Would you allow the person behind the counter at the burger place to make your lunch selection for you?

Would you let the girl folding T-shirts at the mall select clothing for you?

Would you let the manicurist at the salon choose your nail length and color?

For the majority of people, the answer to all of these questions is “NO”. Interestingly enough, people that would not permit other people to make minor decisions for them surrender their ability to make decisions regarding the custody of their children.

A custody order is a long term agreement that will affect the parents’ and their children’s lives until they reaches adulthood. Yet all too often, people who wouldn’t allow a stranger to decide what they will be having for breakfast will allow a stranger to make the custody arrangements for their child.

When parents are able to work together and create a parenting plan that they mutually agree on, their parenting plan should be approved by the court as long as it is reasonable and beneficial to the child. This is ideally how custody arrangements should be made, but this is not always the case.

When parents are unable to reach an agreement and create their own parenting plan, it is up to the court or an officer of the court to make custody arrangements for them. Sometimes the judge will make the decision. Sometimes the custody arrangements will be created by a family court mediator. Sometimes the judge will appoint a counselor to make the parenting arrangements. Regardless of who will actually make the decision regarding the fate of the child, it will be made by a stranger.

A stranger, someone who sees thousands of cases a year (just like yours), who has never met your child, to whom you are just another docket number, will ultimately be responsible for determining when and how often your child will see each of his or her parents if you do not remain in control of your custody arrangements.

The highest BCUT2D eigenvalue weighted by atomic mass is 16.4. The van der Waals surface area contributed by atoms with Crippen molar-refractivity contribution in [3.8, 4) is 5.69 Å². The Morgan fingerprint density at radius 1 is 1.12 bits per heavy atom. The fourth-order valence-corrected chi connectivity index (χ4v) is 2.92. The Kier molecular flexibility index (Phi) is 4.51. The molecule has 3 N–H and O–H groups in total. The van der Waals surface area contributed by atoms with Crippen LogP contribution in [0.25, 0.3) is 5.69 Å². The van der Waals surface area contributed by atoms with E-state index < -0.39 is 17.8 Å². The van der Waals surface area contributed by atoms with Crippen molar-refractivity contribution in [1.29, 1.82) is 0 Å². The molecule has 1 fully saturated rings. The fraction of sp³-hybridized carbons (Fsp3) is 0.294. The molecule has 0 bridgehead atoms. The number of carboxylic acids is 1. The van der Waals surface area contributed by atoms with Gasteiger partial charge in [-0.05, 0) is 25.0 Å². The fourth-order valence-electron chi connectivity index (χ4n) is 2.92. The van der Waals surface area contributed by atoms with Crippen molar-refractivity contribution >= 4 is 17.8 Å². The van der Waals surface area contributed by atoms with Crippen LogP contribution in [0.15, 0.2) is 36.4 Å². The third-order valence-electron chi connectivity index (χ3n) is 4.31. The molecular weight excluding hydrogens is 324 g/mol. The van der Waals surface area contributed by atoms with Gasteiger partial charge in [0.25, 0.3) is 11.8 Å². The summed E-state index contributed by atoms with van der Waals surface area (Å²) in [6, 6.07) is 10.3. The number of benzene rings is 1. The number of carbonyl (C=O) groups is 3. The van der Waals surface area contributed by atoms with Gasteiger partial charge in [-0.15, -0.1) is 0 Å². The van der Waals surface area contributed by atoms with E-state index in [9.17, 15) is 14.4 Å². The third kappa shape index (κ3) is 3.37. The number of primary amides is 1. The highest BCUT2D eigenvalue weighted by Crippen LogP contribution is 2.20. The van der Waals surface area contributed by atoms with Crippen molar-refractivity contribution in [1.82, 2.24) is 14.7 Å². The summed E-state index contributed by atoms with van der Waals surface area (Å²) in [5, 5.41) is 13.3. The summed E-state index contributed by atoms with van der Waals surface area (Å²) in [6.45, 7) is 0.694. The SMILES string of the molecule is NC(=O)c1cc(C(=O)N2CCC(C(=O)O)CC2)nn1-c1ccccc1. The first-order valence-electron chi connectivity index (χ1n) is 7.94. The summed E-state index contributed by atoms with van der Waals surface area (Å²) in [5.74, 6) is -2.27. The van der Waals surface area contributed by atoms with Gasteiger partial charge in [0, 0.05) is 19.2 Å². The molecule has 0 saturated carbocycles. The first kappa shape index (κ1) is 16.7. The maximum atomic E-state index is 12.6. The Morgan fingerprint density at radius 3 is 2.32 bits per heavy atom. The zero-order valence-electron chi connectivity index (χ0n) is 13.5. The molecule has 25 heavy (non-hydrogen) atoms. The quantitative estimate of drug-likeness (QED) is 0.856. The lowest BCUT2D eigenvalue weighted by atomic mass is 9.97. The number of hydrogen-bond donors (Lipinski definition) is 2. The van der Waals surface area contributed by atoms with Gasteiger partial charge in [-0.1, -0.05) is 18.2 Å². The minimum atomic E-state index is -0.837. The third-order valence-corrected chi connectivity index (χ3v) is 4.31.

Some people may think that since a judge sees so many cases a year, he or she is better qualified to make the decisions regarding custody than they are. They feel comfortable with leaving the decision up to a professional.

As your child’s parent, you know your child better than anyone. You know your child’s schedule and which days would work best for parenting time with each of you. You know all of your child’s quirks and her own special, individual needs. YOU are the most qualified person to create your child’s custody arrangements. You should make every effort to reach an agreement with the other parent and create a customized parenting plan for your child.

If you have exhausted every angle and are still unable to reach an agreement with the other parent, the next best thing to do is to submit a proposed plan to the court. This will provide the judge with something to consider besides a standard or generic custody schedule.

If your proposed plan is fair and in the best interest of your child and you are able to provide valid reasons that explain why your plan would be best for your child, the judge may decide to adopt your proposed plan as the basis of your custody order.

If, despite your best efforts, the judge still hands you a generic custody order, you should review the terms of the arrangements and the schedule. Ask the judge to make changes in order to accommodate the needs of your child.

For example, if visitation is scheduled to commence at 6pm, but you or the other parent does not get off of work until that time, you should request the judge to change the time. You should do everything you can to ensure your child’s needs are being met. It doesn’t hurt to ask, even if the answer isn’t the one you want to hear.

Author's Bio: 

Christal Stephens in an advocate for the rights of children in custody cases. She has written extensively on the topics of custody and parenting. A San Diego native, she currently lives in Utah with her husband and four children.